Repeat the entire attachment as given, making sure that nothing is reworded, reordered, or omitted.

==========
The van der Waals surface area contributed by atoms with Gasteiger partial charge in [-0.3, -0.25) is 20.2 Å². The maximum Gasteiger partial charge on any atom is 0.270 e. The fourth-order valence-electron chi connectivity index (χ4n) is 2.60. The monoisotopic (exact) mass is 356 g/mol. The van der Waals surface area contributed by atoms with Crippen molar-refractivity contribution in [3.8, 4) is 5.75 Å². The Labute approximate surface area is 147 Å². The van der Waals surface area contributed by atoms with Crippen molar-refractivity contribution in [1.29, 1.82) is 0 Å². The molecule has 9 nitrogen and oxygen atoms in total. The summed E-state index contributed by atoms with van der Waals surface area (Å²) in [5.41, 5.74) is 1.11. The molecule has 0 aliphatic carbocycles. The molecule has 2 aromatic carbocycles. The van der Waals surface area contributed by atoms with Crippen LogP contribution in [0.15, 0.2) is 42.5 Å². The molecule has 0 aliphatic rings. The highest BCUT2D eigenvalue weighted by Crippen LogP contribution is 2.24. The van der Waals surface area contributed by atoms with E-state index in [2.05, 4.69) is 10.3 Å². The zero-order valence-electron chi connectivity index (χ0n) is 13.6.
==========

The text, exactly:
The van der Waals surface area contributed by atoms with Gasteiger partial charge in [-0.3, -0.25) is 20.2 Å². The maximum Gasteiger partial charge on any atom is 0.270 e. The fourth-order valence-electron chi connectivity index (χ4n) is 2.60. The monoisotopic (exact) mass is 356 g/mol. The van der Waals surface area contributed by atoms with Crippen molar-refractivity contribution in [3.8, 4) is 5.75 Å². The Labute approximate surface area is 147 Å². The van der Waals surface area contributed by atoms with Crippen molar-refractivity contribution in [1.29, 1.82) is 0 Å². The molecule has 9 nitrogen and oxygen atoms in total. The summed E-state index contributed by atoms with van der Waals surface area (Å²) in [5.41, 5.74) is 1.11. The molecule has 0 aliphatic carbocycles. The molecule has 2 aromatic carbocycles. The van der Waals surface area contributed by atoms with Crippen LogP contribution in [0.15, 0.2) is 42.5 Å². The molecule has 0 aliphatic rings. The highest BCUT2D eigenvalue weighted by Crippen LogP contribution is 2.24. The van der Waals surface area contributed by atoms with E-state index in [2.05, 4.69) is 10.3 Å². The zero-order valence-electron chi connectivity index (χ0n) is 13.6.